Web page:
[arch-haskell] How to determine whether a package is in or out in [haskell]?

Fabio Riga rifabio at gmail.com
Tue Dec 20 03:31:49 CET 2011

Hi Magnus,

sorry for my late answer on this and for my bad English... I'll try to be
more clear.

IMHO, the ArchHaskell project should be a very big repository with most
up-to-date packages from hackage. Now, it seems to me that you are doing
all the work, so it's not possible for this project to grow (actually you
proposed to drop some packages!). It seems to me that the method you're
adopting doesn't allow a real help from others: some times ago I try to
help, run some update in cblrepo, build all the updates and pushed the
changed cblrepo.db file to you. I assume that you had to build all packages
again. And this is a waste of time.

My idea is to use cblrepo in another way: now cblrepo.db file has about 300
packages. We should split this file in 4 or 5 groups of packages, 1 group
(the main one) with common, more basic packages and the others divided
by category  (for example: net, dev, etc.). We should group the packages,
so that one group has dependencies only in itself or in main group. So
let's say, for instance, that you work on the main package and I take the
network. I will create a cblrepo db that *depends* on your: if there are
updates in the network, I'll do the updates, and send to you (or upload to
the server) the resulting packages; when there are changes in the main
you'll do your job, and I will bump packages that depends on the ones
updated by you. If I understand well, that's the way you deal with

So my cblrepo db will include packages belonging to your cblrepo as *
DistroPkg*. This will share the long compiling work between us. The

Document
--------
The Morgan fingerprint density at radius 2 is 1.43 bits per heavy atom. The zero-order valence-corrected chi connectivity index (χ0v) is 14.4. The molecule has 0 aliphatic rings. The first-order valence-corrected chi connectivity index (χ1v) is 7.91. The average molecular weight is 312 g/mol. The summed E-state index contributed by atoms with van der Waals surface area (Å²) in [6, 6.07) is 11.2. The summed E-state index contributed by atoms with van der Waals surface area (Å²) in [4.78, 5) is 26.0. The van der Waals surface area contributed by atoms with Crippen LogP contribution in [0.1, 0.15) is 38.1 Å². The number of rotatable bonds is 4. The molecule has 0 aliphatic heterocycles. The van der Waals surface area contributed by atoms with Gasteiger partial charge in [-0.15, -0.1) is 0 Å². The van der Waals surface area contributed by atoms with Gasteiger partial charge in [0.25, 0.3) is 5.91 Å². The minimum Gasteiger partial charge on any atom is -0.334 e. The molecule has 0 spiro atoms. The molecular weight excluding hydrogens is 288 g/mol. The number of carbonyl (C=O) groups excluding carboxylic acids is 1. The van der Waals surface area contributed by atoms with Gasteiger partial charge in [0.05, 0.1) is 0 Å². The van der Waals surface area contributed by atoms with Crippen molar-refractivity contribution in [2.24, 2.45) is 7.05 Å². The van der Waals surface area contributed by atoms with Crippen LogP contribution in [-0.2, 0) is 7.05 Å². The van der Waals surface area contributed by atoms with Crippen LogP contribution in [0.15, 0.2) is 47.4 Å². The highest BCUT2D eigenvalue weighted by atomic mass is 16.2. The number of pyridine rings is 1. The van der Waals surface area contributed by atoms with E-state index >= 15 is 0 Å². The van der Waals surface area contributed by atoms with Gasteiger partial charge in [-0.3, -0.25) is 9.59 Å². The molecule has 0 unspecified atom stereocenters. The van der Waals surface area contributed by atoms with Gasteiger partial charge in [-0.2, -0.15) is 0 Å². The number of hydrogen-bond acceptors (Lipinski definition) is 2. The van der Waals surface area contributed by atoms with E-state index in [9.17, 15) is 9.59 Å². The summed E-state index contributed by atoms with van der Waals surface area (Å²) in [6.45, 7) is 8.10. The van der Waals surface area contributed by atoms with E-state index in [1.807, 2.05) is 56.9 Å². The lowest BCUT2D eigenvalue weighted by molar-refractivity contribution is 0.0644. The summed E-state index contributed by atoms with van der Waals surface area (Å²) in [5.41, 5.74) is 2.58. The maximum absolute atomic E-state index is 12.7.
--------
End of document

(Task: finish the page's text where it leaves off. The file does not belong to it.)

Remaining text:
downside is that we *must* be in sync: you have to tell me witch package
you are updating and I can't wait long before update, or packages will be
broken. I would take the risk, anyway, there are already broken packages,
but that's depends on another problem, I will discuss this on the proper

A script should automate the process of finding, inserting and compiling
updates, i.e. should wrap cblrepo into something more easy. I'm working on


2011/11/14 Magnus Therning <magnus at therning.org>

> > why should we drop packages?  Unless we are running out of space on the
> > repository server we shouldn't. So I think we should find a solution to
> > decentralize the building process. So a build server could be okay. Is
> it a
> > problem to have a maintainer that check some packages, and not
> everything?
> Sure, we could use a build server. There's a standing request for
> anyone to step up with an offer of a system that we can use.  Ideally
> with a web interface so we can submit source packages, together with a
> build list, and then just check in to get the results later on. In the
> meantime however, we're stuck with building things on whatever systems
> we have access to.
> I'm not sure I understand your question about maintainers, but I'll
> take a stab at answering anyway. Let me know if I got you all wrong :)

Sorry. I'll try to improve  my English! :-)

> Hackage moves very quickly, and it's very common that updating a
> single package requires that a few others are updated as well. Due to
> the nature of the code that GHC spits out we also need to bump the
> release of all packages that depend on an updated package. The end
> result is that it's very rare that I can update a single package, and
> I don't I've ever been able to build just a single package due to an
> update. Given this I don't see much value in having maintainers for
> subsets of ArchHaskell.
> > The main maintainer should only put everything together, maybe
> periodically,
> > so the others know when to submit updates and when to wait for the next
> one.
> > Are you sure this will be more painful than build everything by your own
> on
> > your laptop?
> I don't understand what you mean here, would you mind giving an example?
> /M
> --
> Magnus Therning                      OpenPGP: 0xAB4DFBA4
> email: magnus at therning.org   jabber: magnus at therning.org
> twitter: magthe               http://therning.org/magnus
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